An associate from a Shropshire accountancy firm is the new face at the helm of a leading county business organisation.
Keith Winter, from Dyke Yaxley Chartered Accountants, in Shrewsbury, is the new President of Shropshire Chamber of Commerce and Enterprise.
He has taken over the role from outgoing President John Clayton, and the new Vice-President is Peter Guy, from Shropshire Newspapers.
Keith said: “I am absolutely honoured to have been named as the new President and I’m looking forward to the challenges the role will bring.
“The tough financial climate has obviously been difficult for everyone in business but with an improving picture, we are now starting to see some real signs of progress in the right direction.
“Shropshire Chamber is a forward-thinking and thriving organisation with a growing membership, and we will be working hard to build on the strong foundations already in place to ensure the voice of business in this county is heard.
“I’d personally like to thank John Clayton for his contribution to the Chamber and for his dedication and commitment to the businesses in this area.”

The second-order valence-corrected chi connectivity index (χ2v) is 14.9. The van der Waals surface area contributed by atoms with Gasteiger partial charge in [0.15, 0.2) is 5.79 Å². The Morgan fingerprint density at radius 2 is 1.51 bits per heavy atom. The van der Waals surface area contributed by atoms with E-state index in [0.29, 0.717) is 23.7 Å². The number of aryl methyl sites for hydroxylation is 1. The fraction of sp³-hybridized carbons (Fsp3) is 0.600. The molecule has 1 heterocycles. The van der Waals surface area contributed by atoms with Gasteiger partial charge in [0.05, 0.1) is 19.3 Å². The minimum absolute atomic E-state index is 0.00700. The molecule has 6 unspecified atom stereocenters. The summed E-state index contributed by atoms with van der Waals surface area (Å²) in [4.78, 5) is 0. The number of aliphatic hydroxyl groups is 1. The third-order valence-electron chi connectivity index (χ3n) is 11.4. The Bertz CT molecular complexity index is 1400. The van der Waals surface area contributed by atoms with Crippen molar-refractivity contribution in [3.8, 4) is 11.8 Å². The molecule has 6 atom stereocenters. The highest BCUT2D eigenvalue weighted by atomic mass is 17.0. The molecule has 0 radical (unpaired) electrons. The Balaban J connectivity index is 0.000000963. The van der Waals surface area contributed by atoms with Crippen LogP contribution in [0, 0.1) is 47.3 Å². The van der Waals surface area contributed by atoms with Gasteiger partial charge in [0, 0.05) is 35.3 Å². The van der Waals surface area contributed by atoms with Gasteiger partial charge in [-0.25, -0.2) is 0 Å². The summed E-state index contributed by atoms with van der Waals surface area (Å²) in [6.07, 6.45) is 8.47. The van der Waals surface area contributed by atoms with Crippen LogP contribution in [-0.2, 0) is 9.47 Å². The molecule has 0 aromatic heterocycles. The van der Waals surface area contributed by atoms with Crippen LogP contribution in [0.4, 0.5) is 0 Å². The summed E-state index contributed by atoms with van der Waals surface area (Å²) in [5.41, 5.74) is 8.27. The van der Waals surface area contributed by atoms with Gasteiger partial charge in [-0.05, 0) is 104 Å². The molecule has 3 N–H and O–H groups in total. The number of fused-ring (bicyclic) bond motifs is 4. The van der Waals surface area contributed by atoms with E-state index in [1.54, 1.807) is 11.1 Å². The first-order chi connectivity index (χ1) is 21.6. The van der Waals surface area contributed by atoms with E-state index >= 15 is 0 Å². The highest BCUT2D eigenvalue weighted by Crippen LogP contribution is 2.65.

Shropshire Chamber’s managing director, Richard Sheehan, said: “We’re delighted that Keith has agreed to be our new president, and we’re sure his knowledge and experience will prove invaluable in steering a course for the future.
“We believe it’s vital to encourage business people to share their skills to help benefit others, and I’m sure Keith’s input will be warmly welcomed by all our members.”
Richard said the Chamber had a mission – to ensure all its members benefit from a support and services package that improves their business and gives them a competitive edge.
This advantage is delivered by providing:
• Value added services that improve profitability
• Easing the burden of legislation on members
• Providing inter-trading and networking opportunities
• Championing the cause of local business at local, regional and national level
• Motivating member businesses to grow by the provision of support services to facilitate that growth